Two deep breaths then Cheng nodded at Vargas. He nodded back, made sure his shotgun was cocked and opened his hand over the door panel. Cheng raised her own hand so it was visible to Krause without the German taking her eyes off the door, used it to count up and gave the ‘go’ signal on five. Vargas mashed the keypad.
The door slip open with a whoosh and suddenly all three of them had charged into the darkened room beyond. One wall was just a mass of screens covered in camera feeds and scrolling information in the senseless alien language hanging above a mass of consoles, providing the only light in the room yet somehow filling every corner. The other wall was occupied by a large door that led to the opposite side of the building to where they entered, flanked by an empty gun rack on one side and another console on the other.
Gun up, sweeping the room, Cheng heard a scream and looked over to where Krause was standing over a woman with straight black hair, pale olive skin and a nice black pantsuit, who’d stumbled onto her ass backtracking away from the three heavily armed intruders. Krause let her gatling gun fall to her side, batted away a weak attempt by the woman to protect her face and hit her once, twice, watched her head fall against the floor, pulled it up by the hair and hit her a third time.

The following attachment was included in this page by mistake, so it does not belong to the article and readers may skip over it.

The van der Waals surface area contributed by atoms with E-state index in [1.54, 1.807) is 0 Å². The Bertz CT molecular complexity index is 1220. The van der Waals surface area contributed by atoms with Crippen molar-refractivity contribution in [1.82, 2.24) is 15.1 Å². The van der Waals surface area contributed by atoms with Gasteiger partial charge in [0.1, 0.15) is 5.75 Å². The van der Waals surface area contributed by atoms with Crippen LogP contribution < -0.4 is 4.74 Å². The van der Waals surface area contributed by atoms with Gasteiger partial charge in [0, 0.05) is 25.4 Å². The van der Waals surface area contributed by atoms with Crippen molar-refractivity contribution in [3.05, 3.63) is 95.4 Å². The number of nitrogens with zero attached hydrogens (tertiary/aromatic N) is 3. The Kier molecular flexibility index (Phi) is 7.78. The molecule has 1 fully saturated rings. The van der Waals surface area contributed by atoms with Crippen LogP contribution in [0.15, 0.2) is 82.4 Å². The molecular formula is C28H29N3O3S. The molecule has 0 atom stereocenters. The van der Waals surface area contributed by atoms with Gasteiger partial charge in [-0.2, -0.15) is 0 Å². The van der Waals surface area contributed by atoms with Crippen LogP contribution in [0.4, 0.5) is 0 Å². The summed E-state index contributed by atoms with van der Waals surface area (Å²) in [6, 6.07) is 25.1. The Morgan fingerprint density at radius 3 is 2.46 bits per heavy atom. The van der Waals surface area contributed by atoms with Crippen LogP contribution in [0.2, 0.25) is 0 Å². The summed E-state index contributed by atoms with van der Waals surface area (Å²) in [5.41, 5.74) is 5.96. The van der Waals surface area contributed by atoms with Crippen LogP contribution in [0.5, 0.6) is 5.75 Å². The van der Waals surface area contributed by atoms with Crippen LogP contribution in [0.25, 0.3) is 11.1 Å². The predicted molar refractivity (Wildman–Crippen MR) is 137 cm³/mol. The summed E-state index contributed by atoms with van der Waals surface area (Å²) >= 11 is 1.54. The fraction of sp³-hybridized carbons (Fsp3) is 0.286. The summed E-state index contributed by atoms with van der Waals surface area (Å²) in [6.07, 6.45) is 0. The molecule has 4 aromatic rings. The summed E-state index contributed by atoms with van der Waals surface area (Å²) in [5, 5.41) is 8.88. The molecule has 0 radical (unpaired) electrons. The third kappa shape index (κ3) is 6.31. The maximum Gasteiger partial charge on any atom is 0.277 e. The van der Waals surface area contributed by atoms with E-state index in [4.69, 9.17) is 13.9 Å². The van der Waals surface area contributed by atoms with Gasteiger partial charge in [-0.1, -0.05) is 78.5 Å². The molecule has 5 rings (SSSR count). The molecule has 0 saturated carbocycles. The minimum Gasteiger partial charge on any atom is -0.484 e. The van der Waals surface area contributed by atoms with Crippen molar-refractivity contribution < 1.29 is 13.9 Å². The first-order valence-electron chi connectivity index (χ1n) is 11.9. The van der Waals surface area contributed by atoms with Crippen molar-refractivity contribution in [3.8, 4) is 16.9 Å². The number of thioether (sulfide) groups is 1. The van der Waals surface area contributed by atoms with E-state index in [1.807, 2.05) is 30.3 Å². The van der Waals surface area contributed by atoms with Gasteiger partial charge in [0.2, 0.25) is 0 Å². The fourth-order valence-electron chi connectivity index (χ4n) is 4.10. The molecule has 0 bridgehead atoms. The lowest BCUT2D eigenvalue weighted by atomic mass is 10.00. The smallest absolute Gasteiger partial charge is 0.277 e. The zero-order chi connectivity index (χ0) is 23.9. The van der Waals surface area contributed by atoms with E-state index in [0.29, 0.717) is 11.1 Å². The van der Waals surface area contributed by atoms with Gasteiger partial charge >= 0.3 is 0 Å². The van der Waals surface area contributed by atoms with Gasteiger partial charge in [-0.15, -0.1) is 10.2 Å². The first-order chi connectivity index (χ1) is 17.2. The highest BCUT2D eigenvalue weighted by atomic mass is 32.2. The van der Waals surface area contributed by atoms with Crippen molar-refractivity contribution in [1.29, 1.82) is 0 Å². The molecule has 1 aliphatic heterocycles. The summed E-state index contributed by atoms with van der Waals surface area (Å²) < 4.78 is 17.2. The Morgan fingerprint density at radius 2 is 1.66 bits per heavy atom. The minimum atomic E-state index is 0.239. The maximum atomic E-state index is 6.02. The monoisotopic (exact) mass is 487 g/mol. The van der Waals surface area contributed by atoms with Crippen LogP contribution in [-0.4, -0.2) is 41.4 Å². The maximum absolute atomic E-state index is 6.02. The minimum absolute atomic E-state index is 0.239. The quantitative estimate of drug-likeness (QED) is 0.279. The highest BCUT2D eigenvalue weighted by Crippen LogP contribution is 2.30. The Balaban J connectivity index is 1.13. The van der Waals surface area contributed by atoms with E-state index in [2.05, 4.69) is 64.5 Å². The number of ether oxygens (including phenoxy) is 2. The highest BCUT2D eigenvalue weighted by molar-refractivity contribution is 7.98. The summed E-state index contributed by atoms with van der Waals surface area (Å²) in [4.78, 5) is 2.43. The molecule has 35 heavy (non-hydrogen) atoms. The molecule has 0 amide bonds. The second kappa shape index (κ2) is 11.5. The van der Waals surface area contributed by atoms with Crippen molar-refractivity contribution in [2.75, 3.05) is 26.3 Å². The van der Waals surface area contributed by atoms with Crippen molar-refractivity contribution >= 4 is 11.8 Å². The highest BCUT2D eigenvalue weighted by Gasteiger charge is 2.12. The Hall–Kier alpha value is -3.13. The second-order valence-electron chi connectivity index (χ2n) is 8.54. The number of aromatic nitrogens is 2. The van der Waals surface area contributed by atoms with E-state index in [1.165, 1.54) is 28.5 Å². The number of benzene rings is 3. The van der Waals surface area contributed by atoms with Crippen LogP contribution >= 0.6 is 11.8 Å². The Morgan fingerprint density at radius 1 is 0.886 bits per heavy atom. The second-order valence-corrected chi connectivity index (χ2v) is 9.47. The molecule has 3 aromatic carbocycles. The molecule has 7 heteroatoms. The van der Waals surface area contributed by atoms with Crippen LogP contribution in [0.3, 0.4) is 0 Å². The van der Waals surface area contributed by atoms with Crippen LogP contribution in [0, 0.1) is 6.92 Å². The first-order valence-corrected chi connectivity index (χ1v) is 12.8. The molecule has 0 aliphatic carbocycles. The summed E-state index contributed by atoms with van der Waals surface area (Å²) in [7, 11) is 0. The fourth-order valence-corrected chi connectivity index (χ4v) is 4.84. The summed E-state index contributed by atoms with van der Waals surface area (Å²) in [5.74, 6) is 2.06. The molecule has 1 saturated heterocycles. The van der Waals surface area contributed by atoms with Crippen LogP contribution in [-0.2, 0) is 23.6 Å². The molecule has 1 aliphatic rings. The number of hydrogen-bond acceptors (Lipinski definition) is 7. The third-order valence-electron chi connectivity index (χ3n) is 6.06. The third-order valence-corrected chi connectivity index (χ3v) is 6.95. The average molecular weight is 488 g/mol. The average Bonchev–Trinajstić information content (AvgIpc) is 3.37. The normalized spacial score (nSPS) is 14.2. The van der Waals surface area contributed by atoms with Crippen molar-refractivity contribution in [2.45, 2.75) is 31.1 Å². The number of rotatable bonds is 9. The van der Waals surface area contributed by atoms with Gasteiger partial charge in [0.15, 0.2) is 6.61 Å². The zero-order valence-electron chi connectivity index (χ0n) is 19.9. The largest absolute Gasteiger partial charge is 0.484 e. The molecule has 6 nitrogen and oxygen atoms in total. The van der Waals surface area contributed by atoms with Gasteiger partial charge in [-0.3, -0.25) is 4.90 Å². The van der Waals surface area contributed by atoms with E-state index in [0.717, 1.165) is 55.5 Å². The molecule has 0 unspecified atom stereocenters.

“Shit,” the Commander’s voice rang in their ears, “Menace One we just detected another alarm sound. She must have hit a panic button. They know you’re in there.”
It wasn’t much of a warning, but it was enough. The door to the outside slid open and a trooper and viper charged in. Vargas’ shotgun boomed, cutting off the commando’s curse and throwing the dead viper against the doorframe in a clatter of scales and armour. A burst from Cheng’s gatling gun cut the trooper nearly in two, carving it apart from right armpit to left hip.
They stared at the door, waiting for a third enemy to appear, heard the sounds of another sectoid warbling nearby. It didn’t choose to peak its head around the corner just yet, however. Krause, not wasting time, pulled a photo from one of her many pockets and compared the face in the picture to the battered and bleeding face of the woman she’d just punched out. The German turned the woman’s head left and right, then turned to Cheng and nodded.
“Avenger this is Menace One-One,” Cheng said into her throat mic, “target confirmed and in custody,” Krause had spun the unconscious woman over and was zip-tying her hands behind her back, “proceeding to extraction zone. Over.”